--Lower minimum:
    Simply the lowest speed registered once for the lowest thumbstick deflection. Ideally this would be extremely low to enable pixel by pixel accuracy and never scale up with sensitivity. Setting this too high or having it scale up with sensitivity can drastically reduce precision.

    --Turn acceleration:
    This is when the turn speed builds up to the speed you select. For example, if you press full on the thumbstick and that registers 180*/sec, instead of starting at that rate it'll start at say, 10*/sec and build up to that rate. This is normally problematic for many users, since it's unpredictable. Much like acceleration on a mouse.

    I'm not aware of what the analog is fully capable of in comparison to the mouse if fully optimized, but as far as technical flaws, the deadzone(its very existence or lack of) and a set speed cap are the only two technical flaws that analog has over the mouse, which put it behind, but nowhere near the level most assume it.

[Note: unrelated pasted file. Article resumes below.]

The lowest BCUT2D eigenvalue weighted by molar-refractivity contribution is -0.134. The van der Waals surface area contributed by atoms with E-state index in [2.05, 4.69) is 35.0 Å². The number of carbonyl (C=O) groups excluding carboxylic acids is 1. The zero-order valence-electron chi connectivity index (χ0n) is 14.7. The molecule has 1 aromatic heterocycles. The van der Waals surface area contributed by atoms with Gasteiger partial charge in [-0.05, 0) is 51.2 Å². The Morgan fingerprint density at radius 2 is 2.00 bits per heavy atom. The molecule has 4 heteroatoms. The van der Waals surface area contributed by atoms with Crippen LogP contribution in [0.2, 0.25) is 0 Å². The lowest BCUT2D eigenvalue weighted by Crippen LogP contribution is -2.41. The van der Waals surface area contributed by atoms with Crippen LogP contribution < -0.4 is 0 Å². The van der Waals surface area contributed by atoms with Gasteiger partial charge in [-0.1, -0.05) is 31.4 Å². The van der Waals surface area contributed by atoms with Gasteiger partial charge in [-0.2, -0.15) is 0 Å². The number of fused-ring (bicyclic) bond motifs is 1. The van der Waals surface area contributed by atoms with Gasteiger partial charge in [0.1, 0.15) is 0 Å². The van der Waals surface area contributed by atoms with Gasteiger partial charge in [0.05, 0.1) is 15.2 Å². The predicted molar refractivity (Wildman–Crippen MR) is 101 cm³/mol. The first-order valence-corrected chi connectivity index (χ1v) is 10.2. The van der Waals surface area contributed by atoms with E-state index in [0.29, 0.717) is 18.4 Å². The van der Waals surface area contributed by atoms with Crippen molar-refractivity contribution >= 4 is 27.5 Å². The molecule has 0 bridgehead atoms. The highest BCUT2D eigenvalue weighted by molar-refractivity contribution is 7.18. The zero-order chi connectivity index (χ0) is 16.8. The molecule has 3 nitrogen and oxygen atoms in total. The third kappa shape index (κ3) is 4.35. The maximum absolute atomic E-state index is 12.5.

Most games don't have ideal analog support, though some are closer than others. CoD and Battlefield are among those, which is why you can see better players play well on PC using a gamepad.

    Hopefully this helps whoever reads this.
  32. Well, I remember when Lost Planet Colonies multiplayer was cross-platform between the 360 and PC. You had to scroll down like 15 pages on the leaderboards to find even one 360 player.

    Every generation Microsoft supports cross-play with a new multiplayer game, used to be Shadowrun, the Lost Planet, and I wouldn't be surprised if they tried it again with the Xbox One. Evey time the platform with controllers ends up losing badly. Google it if you wish. If that's not fact, then what is?

    Of course, it'd be stupid to say every genre works better with a certain control scheme. Some games are quite literally designed around a controller and play like crap on KB+M. *cough* Dark Souls *cough*